Reported by: JG Nuckolls, MD, Galax; DC Smith, MD, Mount Rogers Health Dist, Marion; WE Walls, Virginia Dept of Agriculture and Consumer Svcs; DW Oxley, MD, Office of the Chief Medical Examiner, Roanoke; RL Hackler, RK Tripathi, PhD, CW Armstrong, MD, GB Miller, MD, State Epidemiologist, Virginia Dept of Health. Div of Environmental Hazards and Health Effects, Center for Environmental Health and Injury Control; Div of Field Svcs, Epidemiology Program Office, CDC.
Editorial Note: SF (chemical formula F202S) was first introduced in 1957 as an insecticide and has been widely used to exterminate wood-boring insects in buildings. It is applied by fumigation techniques that require the building to be tightly sealed to allow a high concentration to penetrate the wood. In 1986, approximately 200 to 500 homes in Virginia were fumigated with SF (Dow Chemical Company, unpublished data). It is, however, more widely used in other areas of the United States, such as Florida and California.
Background plasma fluoride levels for humans have been reported to be approximately 0.01 mg/l. While peak concentrations of 0.06 to 0.4 mg/l have been noted 30 minutes after ingestion of 10 mg of fluoride, these levels have been noted to decrease to 0.2 mg/l within 2-9 hours (1). Thus, the concentration of 0.5 mg/l found in serum obtained from the wife 6 days after fumigation suggests that she had experienced acute exposure to an elevated concentration of fluoride.
In short-term toxicologic experiments, inhalation of 1,000 parts per million (ppm) of SF for 3 hours or 15,000 ppm for 6 minutes was fatal to less than 5% of experimental animals (2). However, these studies also indicate that higher concentrations of SF cause respiratory irritation and central nervous system depression, which may be followed by excitation, convulsions, and respiratory arrest (2,3). Animals exposed to low but unspecified doses of SF first had parasympathetic stimulation with vomiting, diarrhea, lacrimation, salivation, and abdominal colic (3). This stage was followed by cardiovascular collapse and pulmonary edema. Similar observations were noted in the two cases reported here.
The scientific literature reports at least four deaths from exposure to SF since its wide usage began 10 to 15 years ago (3-5). However, these two fatalities in Virginia are the first in which the residents had not reentered the structure under unusual or prohibited circumstances. In this situation, there had not been appropriate air monitoring during aeration and before clearance for reoccupancy was given. These precautions are clearly required by the product label.
The product labels on all cylinders manufactured since June 28, 1986, require that two persons trained in the use of SF be present at all times during fumigant introduction, testing, and aeration procedures. After fumigation, the house is to be aerated until the level of SF is less than or equal to5 ppm, as measured by a Miran* gas analyzer. Measurements should be taken before reoccupancy because the kinetics of SF dissipation depends on many variables including the amount of fumigant applied, the quality of the tarpaulin, the ambient temperature, and the wind speed. No one should enter the house without a self-contained breathing apparatus if the level of SF is greater than 5 ppm. The Occupational Safety and Health Administration's current permissible exposure limit and the American Conference of Governmental Industrial Hygienists' (ACGIH) threshold limit value for SF are 5 ppm (6). The ACGIH short-term exposure limit is 10 ppm. The level considered immediately dangerous to life and health is 1,000 ppm, and persons exposed at this level must use a supplied-air respirator with a full facepiece, helmet, or hood.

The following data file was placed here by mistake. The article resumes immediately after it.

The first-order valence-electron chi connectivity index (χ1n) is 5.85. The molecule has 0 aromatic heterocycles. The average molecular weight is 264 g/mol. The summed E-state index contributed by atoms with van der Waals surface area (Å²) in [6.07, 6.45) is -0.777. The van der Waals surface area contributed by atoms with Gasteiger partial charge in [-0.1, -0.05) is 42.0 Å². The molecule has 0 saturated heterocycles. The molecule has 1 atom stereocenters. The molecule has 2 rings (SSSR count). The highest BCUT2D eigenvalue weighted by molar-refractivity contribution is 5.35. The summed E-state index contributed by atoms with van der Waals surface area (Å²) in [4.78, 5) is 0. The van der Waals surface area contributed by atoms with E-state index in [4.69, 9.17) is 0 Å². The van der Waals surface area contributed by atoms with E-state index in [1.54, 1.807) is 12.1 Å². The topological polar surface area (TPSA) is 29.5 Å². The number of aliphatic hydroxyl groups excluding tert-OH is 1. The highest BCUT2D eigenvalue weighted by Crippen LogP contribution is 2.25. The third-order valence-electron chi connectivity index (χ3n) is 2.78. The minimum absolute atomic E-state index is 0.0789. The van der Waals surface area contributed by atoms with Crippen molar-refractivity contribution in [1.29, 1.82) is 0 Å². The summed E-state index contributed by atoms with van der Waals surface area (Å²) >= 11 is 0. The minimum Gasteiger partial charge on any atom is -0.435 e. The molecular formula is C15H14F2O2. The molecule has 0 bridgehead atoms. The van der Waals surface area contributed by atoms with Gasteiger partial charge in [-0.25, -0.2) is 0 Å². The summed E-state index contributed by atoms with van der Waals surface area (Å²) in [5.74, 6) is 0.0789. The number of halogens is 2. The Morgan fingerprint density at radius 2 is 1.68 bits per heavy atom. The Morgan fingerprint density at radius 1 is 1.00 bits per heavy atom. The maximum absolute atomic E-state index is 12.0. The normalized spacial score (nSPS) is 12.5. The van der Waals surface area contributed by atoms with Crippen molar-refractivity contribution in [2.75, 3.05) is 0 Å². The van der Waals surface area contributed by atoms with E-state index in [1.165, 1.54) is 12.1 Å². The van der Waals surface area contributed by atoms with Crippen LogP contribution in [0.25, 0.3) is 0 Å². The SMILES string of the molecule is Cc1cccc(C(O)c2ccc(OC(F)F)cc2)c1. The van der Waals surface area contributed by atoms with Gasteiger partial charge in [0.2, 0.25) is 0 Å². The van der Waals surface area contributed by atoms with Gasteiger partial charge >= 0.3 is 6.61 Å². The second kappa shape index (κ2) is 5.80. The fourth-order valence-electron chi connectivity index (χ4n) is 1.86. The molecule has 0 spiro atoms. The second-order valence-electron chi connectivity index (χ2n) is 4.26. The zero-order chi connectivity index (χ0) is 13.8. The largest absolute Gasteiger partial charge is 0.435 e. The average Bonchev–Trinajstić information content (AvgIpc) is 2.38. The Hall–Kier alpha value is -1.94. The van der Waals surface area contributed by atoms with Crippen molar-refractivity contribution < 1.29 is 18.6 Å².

The difference in time of death for the couple was striking, but data are not sufficient for interpretation. The only known host factor that may account for this difference is age, since neither the husband nor wife had a prior history of cardiopulmonary disease. The husband was 8 years older than the wife, but it is doubtful that this small age difference could account for the large time difference between their deaths.
Persons who develop illness that may be related to SF exposure require consultation by a physician. Health-care workers should be aware that exposure to highly toxic substances such as SF may occur without warning or detection and may involve persons other than the individual patient. The initial symptoms of illness from SF exposure can be nonspecific and may resemble other common illnesses, even when the dose has been in the lethal range. Early clinical recognition of illness, timely investigation of the source, and appropriate environmental intervention may help prevent fatalities from this type of exposure.